This week, the Senate blocked President Barack Obama’s Justice Department pick after Republicans took issue with the nominee’s previous work in representing a client convicted of murdering a police officer in the early ’80s.
Debo Adegbile spent more than a decade working for the NAACP’s Legal Defense Fund where he was the in-house voting rights expert, but on Wednesday his confirmation to lead the DOJ’s civil rights division failed by a 52-47 margin; seven Democrats broke from their party leadership to vote against the confirmation.
Sen. Tom Harkin, an Iowa Democrat, took to the Senate floor to lambaste his colleagues for blocking Adegbile. “Maybe we all ought to go back and watch that movie, To Kill a Mockingbird, read the book, watch the movie, and know what it is to stand up against the powers of the government and defend someone who’s unpopular,” said Harkin. “And Mr. Adegbile didn’t even do that. He was not the defense attorney. He was only on an appeal.”
The controversy over Adegbile’s nomination stems from the case of Mumia Abu-Jamal, who was convicted of murdering a Philadelphia police officer in 1981. Decades after Abu-Jamal’s conviction, Adegbile was part of the NAACP LDF team that successfully persuaded a federal court to commute his death sentence.
Harkin pointed to the “terrible double-standard” in Adegbile’s blocked confirmation as lawmakers noted the times other nominees managed to sail through the Senate without seeing their client-history be used against them.
“The truth is many lawyers–not all of them–represent unpopular clients at some point in their causes and in their careers,” Senate Majority Leader Harry Reid said, pointing to Supreme Court Justice John Roberts. The chief justice provided pro bono assistance to defend a Florida man convicted of murdering eight people. But unlike Adegbile, Roberts was confirmed by the Senate in 2002 by a margin of 78-22. No Republican voted against his nomination and Democrats were split, 22-22.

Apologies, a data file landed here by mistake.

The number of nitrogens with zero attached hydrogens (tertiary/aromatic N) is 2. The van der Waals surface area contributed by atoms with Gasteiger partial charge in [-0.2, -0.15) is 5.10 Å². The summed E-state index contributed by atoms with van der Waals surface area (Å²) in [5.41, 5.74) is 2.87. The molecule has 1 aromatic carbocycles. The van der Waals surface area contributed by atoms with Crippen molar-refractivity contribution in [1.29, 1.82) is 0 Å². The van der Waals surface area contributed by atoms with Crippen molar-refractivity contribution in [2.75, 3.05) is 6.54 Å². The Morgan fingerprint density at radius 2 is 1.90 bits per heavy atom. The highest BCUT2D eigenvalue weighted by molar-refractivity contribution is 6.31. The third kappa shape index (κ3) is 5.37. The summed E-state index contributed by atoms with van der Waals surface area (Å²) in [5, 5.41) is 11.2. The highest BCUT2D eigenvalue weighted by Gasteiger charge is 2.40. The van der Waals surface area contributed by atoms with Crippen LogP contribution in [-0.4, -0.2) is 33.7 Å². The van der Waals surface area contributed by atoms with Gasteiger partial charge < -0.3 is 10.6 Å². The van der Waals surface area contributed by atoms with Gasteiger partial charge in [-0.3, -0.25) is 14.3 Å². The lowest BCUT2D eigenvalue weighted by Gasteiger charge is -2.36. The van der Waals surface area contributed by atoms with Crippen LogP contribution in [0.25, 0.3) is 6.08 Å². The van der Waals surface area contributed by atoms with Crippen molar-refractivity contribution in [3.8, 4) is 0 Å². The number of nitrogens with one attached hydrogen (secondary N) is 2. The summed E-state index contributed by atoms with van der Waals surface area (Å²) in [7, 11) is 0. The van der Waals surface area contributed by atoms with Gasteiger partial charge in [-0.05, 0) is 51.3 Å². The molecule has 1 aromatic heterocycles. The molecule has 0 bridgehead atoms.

“That was not brought up during his confirmation hearing by us, because he had a job to do,” Reid said of Roberts’ work on the case. “And as he said, advocacy on behalf of a client is not about overturning the rule of law, but about vindicating the rule of law.”
Harkin warned Wednesday’s vote was going to have a chilling effect on young attorneys who might want to avoid taking on controversial cases.
“If you are a young black person and you go to work for the NAACP Legal Defense Fund and they assign you under your obligations as an attorney–in keeping with your oath of office–they assign you to appeal a case of someone who committed a heinous murder, and you do that and you sign your name on the appeal… What the message said today is don’t do it,” he said.
President Obama said that the failed vote was a “travesty based on wildly unfair character attacks against a good and qualified public servant.”
But Adegbile is not the first to see his career affected by the backlash to Abu-Jamal’s case. Civil rights activist and attorney Van Jones lost his job at the White House, in part, due to his support for a new trial for Abu-Jamal. Kathy Boockvar was a Democratic congressional candidate in Pennsylvania who lost her 2012 campaign after a series of robocalls linking her husband to Abu-Jamal’s literary agent.
The question that lingers now is if Adegbile and President Obama can garner the political support needed to launch a second effort for the nomination at the Justice Department.